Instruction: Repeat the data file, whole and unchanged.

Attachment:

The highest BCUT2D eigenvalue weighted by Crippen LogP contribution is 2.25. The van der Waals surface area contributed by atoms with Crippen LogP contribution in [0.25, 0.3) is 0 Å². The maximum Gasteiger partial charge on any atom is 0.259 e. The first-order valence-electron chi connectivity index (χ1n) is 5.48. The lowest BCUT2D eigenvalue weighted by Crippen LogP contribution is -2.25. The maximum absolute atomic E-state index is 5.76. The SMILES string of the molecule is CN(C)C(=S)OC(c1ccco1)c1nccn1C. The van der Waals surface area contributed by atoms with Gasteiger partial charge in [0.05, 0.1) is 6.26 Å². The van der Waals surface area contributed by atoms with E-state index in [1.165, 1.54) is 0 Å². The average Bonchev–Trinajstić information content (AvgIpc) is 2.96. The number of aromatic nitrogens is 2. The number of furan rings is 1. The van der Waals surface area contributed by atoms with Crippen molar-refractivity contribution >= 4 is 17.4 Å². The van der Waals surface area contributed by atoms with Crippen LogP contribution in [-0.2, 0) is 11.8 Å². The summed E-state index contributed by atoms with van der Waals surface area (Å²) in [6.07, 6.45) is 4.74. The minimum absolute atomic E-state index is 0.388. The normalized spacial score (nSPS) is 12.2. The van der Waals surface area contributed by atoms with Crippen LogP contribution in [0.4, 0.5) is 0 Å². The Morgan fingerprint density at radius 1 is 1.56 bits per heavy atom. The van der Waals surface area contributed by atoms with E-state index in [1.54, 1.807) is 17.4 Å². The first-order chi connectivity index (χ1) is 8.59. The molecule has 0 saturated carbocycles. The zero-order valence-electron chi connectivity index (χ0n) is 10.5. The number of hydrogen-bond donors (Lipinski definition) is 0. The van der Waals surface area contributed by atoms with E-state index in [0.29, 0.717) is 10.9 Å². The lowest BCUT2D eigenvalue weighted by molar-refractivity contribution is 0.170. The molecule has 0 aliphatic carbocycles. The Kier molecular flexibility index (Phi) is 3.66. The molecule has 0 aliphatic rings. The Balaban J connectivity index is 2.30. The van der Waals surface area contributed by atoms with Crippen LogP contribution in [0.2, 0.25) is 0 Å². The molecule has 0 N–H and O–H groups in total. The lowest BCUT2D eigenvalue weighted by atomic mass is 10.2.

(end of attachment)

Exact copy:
The highest BCUT2D eigenvalue weighted by Crippen LogP contribution is 2.25. The van der Waals surface area contributed by atoms with Crippen LogP contribution in [0.25, 0.3) is 0 Å². The maximum Gasteiger partial charge on any atom is 0.259 e. The first-order valence-electron chi connectivity index (χ1n) is 5.48. The lowest BCUT2D eigenvalue weighted by Crippen LogP contribution is -2.25. The maximum absolute atomic E-state index is 5.76. The SMILES string of the molecule is CN(C)C(=S)OC(c1ccco1)c1nccn1C. The van der Waals surface area contributed by atoms with Gasteiger partial charge in [0.05, 0.1) is 6.26 Å². The van der Waals surface area contributed by atoms with E-state index in [1.165, 1.54) is 0 Å². The average Bonchev–Trinajstić information content (AvgIpc) is 2.96. The number of aromatic nitrogens is 2. The number of furan rings is 1. The van der Waals surface area contributed by atoms with Crippen molar-refractivity contribution >= 4 is 17.4 Å². The van der Waals surface area contributed by atoms with Crippen LogP contribution in [-0.2, 0) is 11.8 Å². The summed E-state index contributed by atoms with van der Waals surface area (Å²) in [6.07, 6.45) is 4.74. The minimum absolute atomic E-state index is 0.388. The normalized spacial score (nSPS) is 12.2. The van der Waals surface area contributed by atoms with Crippen LogP contribution in [0.4, 0.5) is 0 Å². The Morgan fingerprint density at radius 1 is 1.56 bits per heavy atom. The van der Waals surface area contributed by atoms with E-state index in [1.54, 1.807) is 17.4 Å². The first-order chi connectivity index (χ1) is 8.59. The molecule has 0 saturated carbocycles. The zero-order valence-electron chi connectivity index (χ0n) is 10.5. The number of hydrogen-bond donors (Lipinski definition) is 0. The van der Waals surface area contributed by atoms with E-state index in [0.29, 0.717) is 10.9 Å². The lowest BCUT2D eigenvalue weighted by molar-refractivity contribution is 0.170. The molecule has 0 aliphatic carbocycles. The Kier molecular flexibility index (Phi) is 3.66. The molecule has 0 aliphatic rings. The Balaban J connectivity index is 2.30. The van der Waals surface area contributed by atoms with Crippen LogP contribution in [0.2, 0.25) is 0 Å². The molecule has 0 N–H and O–H groups in total. The lowest BCUT2D eigenvalue weighted by atomic mass is 10.2.